The Department of Theatre has heart in their 2016 musical production entitled Damn Yankees. The premiere is tonight, April 20 at 8 p.m. with additional performances on April 21, 22 and 23.
The storyline follows middle-aged man Joe Boyd in the 1950s, played by musical theatre senior Jared Kyle, as he is continuously let down by the Washington Senators baseball team. He strikes a deal with the sly, smooth talker Applegate and is transformed into all-star Joe Hardy.
A take on the Faustian bargain, Boyd yells out in frustration, “I’d sell my soul for one long ball hitter,” and sends himself into the game of a lifetime.
Some of the many aspects the department included to allow for a truly believable performance of a northern baseball team in the 1950s included their specific selection of costumes and incredible attention to detail.
Characters such as Van Buren, played by musical theatre junior Joe Serpa Daniels, Rocky, played by musical theatre sophomore Zachary J. Willis and Mr. Applegate, played by musical theatre junior Blake Jackson, gave performances that exceeded expectations in their on-stage reactions and their northern accents.
Damn Yankees additionally features many different elaborate backdrops such as Applegate’s devilish lair, a breakaway house and the locker room of the Washington Senators, where many moments of the musical begin to heat up.
Before the production officially began, it was humbling to see actors help one another with stage positions, choreography and costume design. It was apparent the cast is passionate about the success of the performance.
Instead of pre-recorded soundtracks, Damn Yankees utilizes university music students for a live orchestra. The production is able to take advantage of the natural breath marks from the orchestra, which brought a liveliness to the production.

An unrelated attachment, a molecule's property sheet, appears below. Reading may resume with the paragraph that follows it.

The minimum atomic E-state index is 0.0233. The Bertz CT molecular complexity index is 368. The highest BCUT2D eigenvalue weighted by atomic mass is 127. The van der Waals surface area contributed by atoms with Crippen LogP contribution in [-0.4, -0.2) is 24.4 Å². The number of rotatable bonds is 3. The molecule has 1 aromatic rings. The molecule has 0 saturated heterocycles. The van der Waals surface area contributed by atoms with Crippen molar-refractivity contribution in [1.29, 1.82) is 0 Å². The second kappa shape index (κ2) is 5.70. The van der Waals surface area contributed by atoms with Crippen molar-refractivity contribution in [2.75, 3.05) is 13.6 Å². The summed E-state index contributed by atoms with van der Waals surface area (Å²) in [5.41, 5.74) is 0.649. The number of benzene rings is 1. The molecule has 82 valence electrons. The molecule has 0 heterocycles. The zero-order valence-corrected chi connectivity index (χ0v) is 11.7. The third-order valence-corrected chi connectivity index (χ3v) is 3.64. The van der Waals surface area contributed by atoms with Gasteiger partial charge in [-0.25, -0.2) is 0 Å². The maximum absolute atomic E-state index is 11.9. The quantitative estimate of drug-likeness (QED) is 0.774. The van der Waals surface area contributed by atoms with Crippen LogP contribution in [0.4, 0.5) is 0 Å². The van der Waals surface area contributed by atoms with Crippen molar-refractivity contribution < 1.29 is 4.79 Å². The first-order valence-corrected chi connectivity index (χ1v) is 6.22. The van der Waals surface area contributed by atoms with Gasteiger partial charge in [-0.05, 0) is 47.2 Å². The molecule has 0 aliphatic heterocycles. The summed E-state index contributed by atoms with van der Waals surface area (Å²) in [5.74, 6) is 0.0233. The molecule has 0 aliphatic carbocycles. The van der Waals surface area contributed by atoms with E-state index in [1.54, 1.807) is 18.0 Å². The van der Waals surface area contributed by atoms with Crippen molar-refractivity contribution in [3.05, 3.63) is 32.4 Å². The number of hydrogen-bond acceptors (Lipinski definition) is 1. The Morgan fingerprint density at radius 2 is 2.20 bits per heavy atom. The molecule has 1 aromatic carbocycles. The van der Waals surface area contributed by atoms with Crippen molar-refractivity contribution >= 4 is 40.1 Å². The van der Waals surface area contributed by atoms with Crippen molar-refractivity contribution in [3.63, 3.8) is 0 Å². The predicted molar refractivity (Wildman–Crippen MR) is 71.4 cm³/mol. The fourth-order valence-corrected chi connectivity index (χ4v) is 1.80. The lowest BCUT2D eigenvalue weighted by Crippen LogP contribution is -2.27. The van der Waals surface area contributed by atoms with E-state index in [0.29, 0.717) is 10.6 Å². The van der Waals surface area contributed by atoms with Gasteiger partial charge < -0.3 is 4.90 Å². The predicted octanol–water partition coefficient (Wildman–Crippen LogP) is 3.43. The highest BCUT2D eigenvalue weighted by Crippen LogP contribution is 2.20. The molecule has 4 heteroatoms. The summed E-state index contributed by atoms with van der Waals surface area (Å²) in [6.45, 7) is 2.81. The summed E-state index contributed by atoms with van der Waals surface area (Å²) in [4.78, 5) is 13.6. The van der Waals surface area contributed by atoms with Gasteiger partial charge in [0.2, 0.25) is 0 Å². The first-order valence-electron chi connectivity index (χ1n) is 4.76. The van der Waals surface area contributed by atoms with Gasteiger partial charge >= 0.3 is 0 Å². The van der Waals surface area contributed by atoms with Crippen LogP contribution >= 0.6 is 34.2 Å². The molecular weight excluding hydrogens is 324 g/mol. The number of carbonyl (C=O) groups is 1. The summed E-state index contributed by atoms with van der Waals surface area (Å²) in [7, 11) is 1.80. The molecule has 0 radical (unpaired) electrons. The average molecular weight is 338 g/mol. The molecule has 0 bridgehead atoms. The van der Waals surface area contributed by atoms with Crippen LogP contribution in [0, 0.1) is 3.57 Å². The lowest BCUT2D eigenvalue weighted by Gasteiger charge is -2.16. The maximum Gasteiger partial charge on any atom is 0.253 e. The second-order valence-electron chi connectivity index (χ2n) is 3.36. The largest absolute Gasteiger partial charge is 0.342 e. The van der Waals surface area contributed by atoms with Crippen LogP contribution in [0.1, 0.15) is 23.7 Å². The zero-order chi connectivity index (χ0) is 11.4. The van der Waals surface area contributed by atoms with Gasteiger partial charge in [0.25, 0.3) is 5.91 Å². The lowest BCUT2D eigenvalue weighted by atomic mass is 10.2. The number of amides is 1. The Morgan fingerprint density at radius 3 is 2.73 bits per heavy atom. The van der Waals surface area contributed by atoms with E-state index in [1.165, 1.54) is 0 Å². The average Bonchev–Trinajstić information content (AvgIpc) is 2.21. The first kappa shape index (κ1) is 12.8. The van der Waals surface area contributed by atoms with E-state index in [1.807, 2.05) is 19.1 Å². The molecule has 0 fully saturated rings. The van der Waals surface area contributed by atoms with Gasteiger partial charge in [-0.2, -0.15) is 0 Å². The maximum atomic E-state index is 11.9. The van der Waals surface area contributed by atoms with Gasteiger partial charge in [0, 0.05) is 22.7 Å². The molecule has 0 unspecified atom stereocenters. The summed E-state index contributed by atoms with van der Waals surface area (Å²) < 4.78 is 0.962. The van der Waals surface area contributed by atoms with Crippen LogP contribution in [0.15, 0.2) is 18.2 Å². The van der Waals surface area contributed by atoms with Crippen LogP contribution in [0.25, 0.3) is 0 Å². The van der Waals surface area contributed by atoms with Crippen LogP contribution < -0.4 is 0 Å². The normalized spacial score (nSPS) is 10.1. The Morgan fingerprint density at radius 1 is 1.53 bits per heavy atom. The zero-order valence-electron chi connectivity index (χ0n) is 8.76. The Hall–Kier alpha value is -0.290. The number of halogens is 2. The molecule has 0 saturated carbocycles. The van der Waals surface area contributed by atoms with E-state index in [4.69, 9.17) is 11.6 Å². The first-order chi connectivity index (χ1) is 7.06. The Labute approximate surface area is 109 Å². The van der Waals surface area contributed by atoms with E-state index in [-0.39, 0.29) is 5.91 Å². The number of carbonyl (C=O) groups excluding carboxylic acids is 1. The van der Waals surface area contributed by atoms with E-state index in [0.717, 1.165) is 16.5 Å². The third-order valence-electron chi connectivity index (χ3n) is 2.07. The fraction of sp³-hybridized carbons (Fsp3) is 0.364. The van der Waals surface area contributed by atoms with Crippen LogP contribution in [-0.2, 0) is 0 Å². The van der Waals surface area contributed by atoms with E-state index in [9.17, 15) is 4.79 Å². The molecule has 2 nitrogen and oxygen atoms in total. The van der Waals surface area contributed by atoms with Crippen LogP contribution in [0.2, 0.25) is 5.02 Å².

Meg, played by musical theatre junior Katelyn Anderson, opened with powerful vocals along with Kyle and the male and female ensemble. The back and forth nature of the song alluded to the underlying issue of the time period along with the unsteady marriage of Meg and Joe.
Six Months had moments of error but the cast was able to successfully adapt to spacing issues which produced a successful run, despite a broken pin roller on stage.
In the song Shoeless Joe from Hannibal, Mo., overzealous Senators’ fan and reporter Gloria Thorpe, played by musical theatre sophomore Faith Fryer, gave the performance of a lifetime. Her bold vocals intensified as the song progressed and matched the energy of all actors on stage.
Fryer, along with Willis performed with ease throughout the entirety of the number and created moments that left audience members speechless. Fryer exceled at everything the male actors could do- while wearing a skirt.
The original Damn Yankees premiered in 1955 and ran for 1019 shows until 1958.
Applegate’s hypersexual assistant in soul-seizing, Lola, played by musical theatre senior Taylor Beyer, is a character of ever-changing proportions, as Beyer was able to portray an array of emotions from seduction to empathy.
Beyer’s vocals demanded attention and paired well with Joe Hardy, musical theatre sophomore Jeremy Gee.
Gee’s reactions to his cast members were genuine and appeared seamless as the musical progressed.
Damn Yankees features a wide variety of characters, emotions, songs and dances that capture the essence of a 1950s baseball team with a deceivingly rooted Faustian storyline.
Damn Yankees will premiere on April 20 at 8 p.m. in the Erica Starr Theatre. Additional productions follow on April 21, 22 and 23 at 8 p.m.
Tickets are $15 for general admission and $12 for SHSU students with university ID. Visit http://www.shsu.edu/academics/theatre/tickets/ or call the theatre box office at 936.294.1339 for tickets.